Now we have received a statement specifically dealing with fresh produce. Bob Martin of Rio Farms has been working with a group of California producers looking to outreach to the industry, including the buying segment:
The (Not So) Hidden Agenda Behind the Term “Sustainable Production”
Over the last several weeks a growing group of concerned agriculturalists have been meeting with one common goal, to determine California agriculture’s role in the nationwide sustainability draft standards discussion.
As it stands now, “sustainable agriculture” in the current national standards draft ultimately means that a producer that signs onto the program with the ultimate goal of certification, will eventually become an organic producer on any acreage used to grow sustainable products. More and more buyers are requesting that their suppliers produce commodities utilizing sustainable measures. My questions are:
- Do they truly understand the meaning of that term in these draft standards, and
- Why can’t conventional as well as organic producers qualify for this certification?
Scientific Certification Systems wrote the ANSI standards and the Leonardo Academy is facilitating the process. Further development of the program begins in Ohio in May of this year, and the goal is that by 2010 the final sustainability standards will be in place. This set of standards will more than likely supersede any standards put forth by other certifying agencies, akin to National Organics Standards.
It is our goal to convince the decision-making committee that sustainability should include conventional and organic producers of vegetables and salad items.
As we made our way through the standards document, we became more and more aware that if the final standards compare to the draft standards as written, only a few producers would qualify to place a stamp on their product that reads ”produced in accordance with ANSI standards for sustainable agriculture”.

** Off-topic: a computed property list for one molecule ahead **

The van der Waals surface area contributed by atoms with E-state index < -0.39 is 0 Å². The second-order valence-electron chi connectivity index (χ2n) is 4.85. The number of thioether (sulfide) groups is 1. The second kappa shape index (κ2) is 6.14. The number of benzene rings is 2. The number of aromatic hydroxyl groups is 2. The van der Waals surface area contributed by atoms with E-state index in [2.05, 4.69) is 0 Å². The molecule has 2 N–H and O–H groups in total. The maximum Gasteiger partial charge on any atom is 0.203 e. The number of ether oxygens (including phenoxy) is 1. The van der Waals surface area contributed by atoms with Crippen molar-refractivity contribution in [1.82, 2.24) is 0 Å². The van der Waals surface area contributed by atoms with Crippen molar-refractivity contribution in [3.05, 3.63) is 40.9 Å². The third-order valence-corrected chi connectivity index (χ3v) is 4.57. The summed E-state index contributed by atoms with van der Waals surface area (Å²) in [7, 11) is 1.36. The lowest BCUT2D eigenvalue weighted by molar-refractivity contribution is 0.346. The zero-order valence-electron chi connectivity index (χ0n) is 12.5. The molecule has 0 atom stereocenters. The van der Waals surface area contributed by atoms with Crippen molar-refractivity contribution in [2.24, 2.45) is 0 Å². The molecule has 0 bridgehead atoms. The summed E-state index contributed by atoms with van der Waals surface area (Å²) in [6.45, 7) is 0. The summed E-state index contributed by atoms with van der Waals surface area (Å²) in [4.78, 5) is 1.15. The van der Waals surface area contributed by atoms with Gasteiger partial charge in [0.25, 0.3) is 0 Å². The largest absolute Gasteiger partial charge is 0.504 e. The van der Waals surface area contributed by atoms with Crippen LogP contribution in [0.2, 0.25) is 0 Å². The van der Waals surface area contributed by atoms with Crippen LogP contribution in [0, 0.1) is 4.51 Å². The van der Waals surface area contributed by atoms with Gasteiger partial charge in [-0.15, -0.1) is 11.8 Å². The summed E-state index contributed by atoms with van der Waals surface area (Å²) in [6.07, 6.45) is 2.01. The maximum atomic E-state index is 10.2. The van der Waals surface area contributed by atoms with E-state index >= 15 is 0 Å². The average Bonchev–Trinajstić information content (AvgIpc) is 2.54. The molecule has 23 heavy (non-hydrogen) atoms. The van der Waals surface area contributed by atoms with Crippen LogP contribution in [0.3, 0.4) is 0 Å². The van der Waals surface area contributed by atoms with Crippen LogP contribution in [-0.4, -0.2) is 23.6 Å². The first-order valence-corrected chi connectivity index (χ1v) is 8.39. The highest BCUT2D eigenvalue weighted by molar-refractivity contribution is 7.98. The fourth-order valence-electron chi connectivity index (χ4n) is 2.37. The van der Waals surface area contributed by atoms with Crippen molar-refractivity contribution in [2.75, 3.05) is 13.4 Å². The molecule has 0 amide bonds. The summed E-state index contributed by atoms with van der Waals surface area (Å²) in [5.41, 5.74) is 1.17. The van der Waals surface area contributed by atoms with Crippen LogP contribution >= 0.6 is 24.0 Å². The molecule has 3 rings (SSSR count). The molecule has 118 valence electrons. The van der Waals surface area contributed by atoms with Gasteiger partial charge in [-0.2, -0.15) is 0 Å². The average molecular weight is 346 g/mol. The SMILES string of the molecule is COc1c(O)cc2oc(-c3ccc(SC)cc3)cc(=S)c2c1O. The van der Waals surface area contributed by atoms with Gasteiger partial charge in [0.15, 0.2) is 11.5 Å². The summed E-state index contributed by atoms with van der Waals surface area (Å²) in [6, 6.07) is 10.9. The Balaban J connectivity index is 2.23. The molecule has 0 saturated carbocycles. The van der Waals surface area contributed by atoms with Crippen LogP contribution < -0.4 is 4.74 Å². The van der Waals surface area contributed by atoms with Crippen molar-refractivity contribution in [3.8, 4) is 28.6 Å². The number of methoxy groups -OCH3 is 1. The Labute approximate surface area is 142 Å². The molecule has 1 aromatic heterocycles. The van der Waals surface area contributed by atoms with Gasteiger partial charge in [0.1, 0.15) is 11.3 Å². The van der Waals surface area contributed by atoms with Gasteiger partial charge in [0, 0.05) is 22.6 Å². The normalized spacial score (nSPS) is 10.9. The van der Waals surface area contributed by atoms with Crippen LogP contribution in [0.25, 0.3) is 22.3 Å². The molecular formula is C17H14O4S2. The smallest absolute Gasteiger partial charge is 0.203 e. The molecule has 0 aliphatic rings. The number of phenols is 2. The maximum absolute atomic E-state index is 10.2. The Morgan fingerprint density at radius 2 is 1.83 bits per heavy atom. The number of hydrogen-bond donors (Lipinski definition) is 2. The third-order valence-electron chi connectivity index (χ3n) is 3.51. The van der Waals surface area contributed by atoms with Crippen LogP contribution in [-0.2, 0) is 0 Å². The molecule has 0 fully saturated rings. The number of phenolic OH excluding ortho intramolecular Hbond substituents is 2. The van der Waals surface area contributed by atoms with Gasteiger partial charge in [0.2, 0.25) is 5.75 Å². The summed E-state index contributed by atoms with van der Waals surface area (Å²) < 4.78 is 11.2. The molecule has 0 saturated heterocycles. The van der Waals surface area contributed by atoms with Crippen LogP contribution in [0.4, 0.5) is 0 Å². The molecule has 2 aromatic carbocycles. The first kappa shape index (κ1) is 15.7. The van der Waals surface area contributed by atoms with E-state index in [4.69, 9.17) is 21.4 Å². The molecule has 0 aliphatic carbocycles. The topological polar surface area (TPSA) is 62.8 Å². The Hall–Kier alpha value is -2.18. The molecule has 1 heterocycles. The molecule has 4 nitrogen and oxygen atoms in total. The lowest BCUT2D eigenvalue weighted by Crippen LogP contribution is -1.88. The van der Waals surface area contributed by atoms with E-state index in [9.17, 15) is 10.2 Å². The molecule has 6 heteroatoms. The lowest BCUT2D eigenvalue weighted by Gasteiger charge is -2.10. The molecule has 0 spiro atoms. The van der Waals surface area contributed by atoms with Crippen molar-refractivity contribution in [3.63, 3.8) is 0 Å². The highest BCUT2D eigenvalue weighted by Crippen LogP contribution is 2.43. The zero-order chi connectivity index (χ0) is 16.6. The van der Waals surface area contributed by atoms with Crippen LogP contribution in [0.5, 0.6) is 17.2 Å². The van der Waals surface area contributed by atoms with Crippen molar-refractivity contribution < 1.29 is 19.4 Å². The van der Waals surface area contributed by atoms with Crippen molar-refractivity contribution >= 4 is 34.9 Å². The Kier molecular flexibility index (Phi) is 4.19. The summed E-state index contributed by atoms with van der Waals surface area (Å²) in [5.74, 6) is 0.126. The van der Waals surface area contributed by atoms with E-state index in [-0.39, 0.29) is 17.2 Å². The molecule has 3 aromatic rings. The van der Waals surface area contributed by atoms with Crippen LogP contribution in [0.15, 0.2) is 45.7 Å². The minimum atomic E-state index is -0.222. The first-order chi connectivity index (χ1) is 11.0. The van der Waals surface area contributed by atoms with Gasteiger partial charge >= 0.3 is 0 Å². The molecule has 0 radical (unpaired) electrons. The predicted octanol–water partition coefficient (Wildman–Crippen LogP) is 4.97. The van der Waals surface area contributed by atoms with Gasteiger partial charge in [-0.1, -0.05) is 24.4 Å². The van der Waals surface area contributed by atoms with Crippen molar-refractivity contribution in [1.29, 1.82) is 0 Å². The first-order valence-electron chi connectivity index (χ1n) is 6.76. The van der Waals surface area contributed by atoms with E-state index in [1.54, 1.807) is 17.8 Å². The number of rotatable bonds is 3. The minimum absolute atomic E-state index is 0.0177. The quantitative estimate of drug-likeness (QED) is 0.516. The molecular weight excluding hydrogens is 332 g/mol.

We honestly feel that much of the concept behind this document is good and should be the driving force for the protection of the environment, the economy (including social issues) and product integrity as time and technology allows. It would truly be unfortunate to see the major goals of the “sustainability concept” go down in flames because, as now written, either you’re in (with the agreement to become an organic producer) or you’re out! There is no incentive to become just “a little bit pregnant”!
The way we currently see it, there needs to be multiple levels of sustainability.
One level may well include producing organically. But there should also be a level that allows conventional production methods with the caveat that certain high standards of methodology be attained. There are economic, environmental and social benefits to both organic and conventional growing methods. Let’s create a document that takes into account the positive aspects of each.
We encourage your readers to log on to this site. The document is 127 pages long, but you don’t have to read too much of it to understand the incredible pressure it places on our industry.
Read the conformance requirements in section 3.0 for producers and handlers. It will lead you to section 6.0 (mandatory prerequisite requirements for producers and handlers).
In section 18.104.22.168, titled “Pesticide Phase-Out”, you will find more details on pesticide requirements for sustainable growers.
One might read into this section the possibility of permanently allowing certain pesticides if “alternative controls” are not found.
It is scary to think that some obscure committee, which is possibly made up of members heavily weighted towards organic production, will make that decision when they believe that everything can be produced organically. Members of all facets of food and fiber production need to be at the table discussing the future of the term “sustainability”.
It is sad to say that this pressure on agriculture is occurring well after pesticide manufacturers have begun producing tools that are more target-specific and less hazardous to the environment. The days of the “non-specific legacy” pesticides are rapidly waning. (More reason to allow conventional production to become part of the sustainable family!)